The novelette “The Fortunate Isles” by Gregory Feeley involves a man in a station on one of the moons of Neptune. Six people arrive and force him to join their project to build a gigantic structure in the atmosphere of Neptune. This effort involves mysterious entities that have evolved beyond ordinary artificial intelligences, and will lead to even more advanced beings in the future.
I have probably explained the premise badly, because much is left unclear. The super-advanced AI’s remain enigmatic. Portions of the story are narrated by one of the beings of the far future, who is even more of a mystery. The narrative is full of interesting futuristic details, and creates a genuine sense of wonder in the scenes set within Neptune, but its opaque premise is frustrating.
“Zhuangzi’s Dream” by Cao Baiyu, translated from Chinese by Stella Jiayue Zhu, consists of a brief prologue, five long sections of narrative not obviously related to each other, and an epilogue. In essence, it is a novelette made up of five short stories. In brief, these involve an enormous fish rising from the bottom of the ocean and changing into a land creature; two rival nations, each existing on one of the antennae of a snail; two galaxy-spanning entities in conflict, who are brought to an understanding by a third; two men arguing over an artificial fish; and a man in the future using a time-traveling device in the form of a butterfly to observe an ancient philosopher.
These vignettes are interesting in themselves, and feature multiple science fiction premises, even when they venture into fantasy. The tale of the giant fish, for example, depicts the evolution of life on Earth, with a great deal of scientific detail. Other sections feature artificial intelligences and androids.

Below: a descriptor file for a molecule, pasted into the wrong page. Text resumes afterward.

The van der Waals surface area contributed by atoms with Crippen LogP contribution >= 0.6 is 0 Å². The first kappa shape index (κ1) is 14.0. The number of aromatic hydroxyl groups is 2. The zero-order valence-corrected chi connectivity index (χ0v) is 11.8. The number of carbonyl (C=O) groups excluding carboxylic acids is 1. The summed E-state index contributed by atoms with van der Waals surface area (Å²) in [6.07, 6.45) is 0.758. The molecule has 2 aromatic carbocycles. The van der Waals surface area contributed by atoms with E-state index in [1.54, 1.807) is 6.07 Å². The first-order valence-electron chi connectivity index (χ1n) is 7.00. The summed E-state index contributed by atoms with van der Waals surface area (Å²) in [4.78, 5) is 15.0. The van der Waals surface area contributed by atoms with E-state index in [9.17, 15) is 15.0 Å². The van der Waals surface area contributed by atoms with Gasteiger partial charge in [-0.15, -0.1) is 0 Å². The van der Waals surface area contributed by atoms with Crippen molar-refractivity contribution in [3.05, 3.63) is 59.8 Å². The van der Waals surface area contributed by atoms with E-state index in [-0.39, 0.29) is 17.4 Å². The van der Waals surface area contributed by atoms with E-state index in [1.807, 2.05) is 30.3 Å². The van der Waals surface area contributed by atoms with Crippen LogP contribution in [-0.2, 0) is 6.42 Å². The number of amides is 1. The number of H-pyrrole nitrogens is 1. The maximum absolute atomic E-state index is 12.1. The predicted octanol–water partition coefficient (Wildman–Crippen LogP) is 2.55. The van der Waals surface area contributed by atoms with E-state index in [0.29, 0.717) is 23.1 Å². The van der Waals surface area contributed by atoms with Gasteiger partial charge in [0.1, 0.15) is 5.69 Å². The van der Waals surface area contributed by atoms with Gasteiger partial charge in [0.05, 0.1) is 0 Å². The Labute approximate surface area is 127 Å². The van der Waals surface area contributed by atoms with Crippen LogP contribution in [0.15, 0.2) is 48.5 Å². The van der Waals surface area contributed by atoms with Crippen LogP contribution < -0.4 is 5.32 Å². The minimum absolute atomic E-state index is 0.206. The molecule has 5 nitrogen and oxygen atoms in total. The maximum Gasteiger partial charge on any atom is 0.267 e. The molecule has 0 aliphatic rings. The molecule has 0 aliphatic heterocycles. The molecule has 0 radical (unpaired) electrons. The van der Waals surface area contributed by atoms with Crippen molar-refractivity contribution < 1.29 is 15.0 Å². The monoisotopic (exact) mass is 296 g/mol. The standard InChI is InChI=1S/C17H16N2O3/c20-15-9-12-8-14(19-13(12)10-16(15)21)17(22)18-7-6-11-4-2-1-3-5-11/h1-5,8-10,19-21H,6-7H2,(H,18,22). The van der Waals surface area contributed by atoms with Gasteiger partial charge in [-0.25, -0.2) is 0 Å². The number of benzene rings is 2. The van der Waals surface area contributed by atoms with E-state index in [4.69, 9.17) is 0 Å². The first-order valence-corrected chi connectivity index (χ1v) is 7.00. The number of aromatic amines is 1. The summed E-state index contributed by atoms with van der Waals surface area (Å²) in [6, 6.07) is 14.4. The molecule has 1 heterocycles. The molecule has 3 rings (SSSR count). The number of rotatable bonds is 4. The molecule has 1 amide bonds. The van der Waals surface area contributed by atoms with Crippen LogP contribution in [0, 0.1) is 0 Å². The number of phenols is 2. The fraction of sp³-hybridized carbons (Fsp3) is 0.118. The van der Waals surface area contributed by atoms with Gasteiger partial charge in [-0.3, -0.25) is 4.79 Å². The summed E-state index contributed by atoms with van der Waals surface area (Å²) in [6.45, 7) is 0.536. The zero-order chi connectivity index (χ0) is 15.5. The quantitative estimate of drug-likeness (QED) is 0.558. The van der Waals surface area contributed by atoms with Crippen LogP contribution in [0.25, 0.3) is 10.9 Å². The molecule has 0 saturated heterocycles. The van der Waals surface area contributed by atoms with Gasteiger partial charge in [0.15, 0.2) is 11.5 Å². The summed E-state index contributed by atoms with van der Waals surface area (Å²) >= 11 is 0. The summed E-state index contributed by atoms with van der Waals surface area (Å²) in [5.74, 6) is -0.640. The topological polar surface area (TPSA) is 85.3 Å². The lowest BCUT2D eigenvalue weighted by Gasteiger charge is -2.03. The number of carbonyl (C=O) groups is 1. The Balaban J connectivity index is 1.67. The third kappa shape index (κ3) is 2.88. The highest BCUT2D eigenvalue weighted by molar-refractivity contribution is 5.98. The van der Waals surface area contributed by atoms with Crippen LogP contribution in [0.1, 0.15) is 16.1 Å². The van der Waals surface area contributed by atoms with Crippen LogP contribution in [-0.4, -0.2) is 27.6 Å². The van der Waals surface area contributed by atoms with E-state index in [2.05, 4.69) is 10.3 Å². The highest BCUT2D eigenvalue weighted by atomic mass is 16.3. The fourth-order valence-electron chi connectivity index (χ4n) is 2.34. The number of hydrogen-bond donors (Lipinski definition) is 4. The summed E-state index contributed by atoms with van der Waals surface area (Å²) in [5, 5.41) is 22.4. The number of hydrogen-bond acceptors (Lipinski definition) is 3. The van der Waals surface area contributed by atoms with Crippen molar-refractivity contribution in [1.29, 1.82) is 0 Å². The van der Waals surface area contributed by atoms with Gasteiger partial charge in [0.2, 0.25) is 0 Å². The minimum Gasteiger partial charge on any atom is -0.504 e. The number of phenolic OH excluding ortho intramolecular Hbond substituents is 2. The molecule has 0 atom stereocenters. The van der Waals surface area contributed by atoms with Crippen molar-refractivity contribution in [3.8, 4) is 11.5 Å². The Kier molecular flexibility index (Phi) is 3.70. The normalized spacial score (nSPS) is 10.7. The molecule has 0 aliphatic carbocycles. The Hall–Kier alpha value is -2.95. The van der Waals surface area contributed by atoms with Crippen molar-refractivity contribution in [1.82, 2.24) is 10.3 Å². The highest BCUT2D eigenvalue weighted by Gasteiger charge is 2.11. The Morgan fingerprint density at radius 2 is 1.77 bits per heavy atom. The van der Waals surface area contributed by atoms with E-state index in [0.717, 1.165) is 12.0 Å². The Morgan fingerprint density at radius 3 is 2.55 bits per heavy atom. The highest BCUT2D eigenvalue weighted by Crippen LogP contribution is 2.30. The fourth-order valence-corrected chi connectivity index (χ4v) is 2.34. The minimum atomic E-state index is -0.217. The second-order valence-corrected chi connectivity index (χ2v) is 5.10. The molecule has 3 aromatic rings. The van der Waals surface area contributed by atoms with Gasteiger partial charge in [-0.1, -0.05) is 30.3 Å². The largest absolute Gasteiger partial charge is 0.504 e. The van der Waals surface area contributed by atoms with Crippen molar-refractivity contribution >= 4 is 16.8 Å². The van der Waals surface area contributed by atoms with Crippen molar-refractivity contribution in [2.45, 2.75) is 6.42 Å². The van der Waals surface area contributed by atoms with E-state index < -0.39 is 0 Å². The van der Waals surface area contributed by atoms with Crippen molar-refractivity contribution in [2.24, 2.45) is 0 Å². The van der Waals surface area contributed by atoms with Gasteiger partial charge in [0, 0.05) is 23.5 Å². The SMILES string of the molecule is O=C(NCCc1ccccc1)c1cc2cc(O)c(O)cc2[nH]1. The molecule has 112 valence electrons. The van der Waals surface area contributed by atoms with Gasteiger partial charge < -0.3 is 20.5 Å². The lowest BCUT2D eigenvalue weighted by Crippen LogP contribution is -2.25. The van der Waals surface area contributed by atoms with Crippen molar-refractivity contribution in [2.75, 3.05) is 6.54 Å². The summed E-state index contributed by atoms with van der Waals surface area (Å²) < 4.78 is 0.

The prologue and epilogue, as well as the fifth story, make it clear that the piece is based on an anecdote about the Chinese philosopher named in the title, who is said to have dreamt he was a butterfly, then wondered if he was a butterfly dreaming he was a man. (It is possible that an allusion to Ray Bradbury’s classic story “A Sound of Thunder” is intended as well, as the man from the future wonders if the potential loss of the artificial butterfly will change history.)
The resulting work is richly imaginative. It is not always clear how the disparate sections are meant to fit together into a whole.
In “Pearl” by Felix Rose Kawitzky, the staff of an observatory in orbit around a planet outside the solar system studies the nature of dark matter. The main character uses garden slugs in an attempt to create objects consisting of exotic matter within their bodies. The result of this bizarre experiment is very strange indeed.
I have explained the premise of this story poorly, because it is difficult to follow. The combination of astronomy, physics, and biology makes for a unique concept, but one that is implausible and confusing. The story is dedicated to the great astronomer Vera Florence Cooper Rubin, and a brief prologue dealing with the creation of the observatory in her honor is much more realistic and understandable than the rest of the story.
Victoria Silverwolf has to remember to buy the Sunday newspaper tomorrow.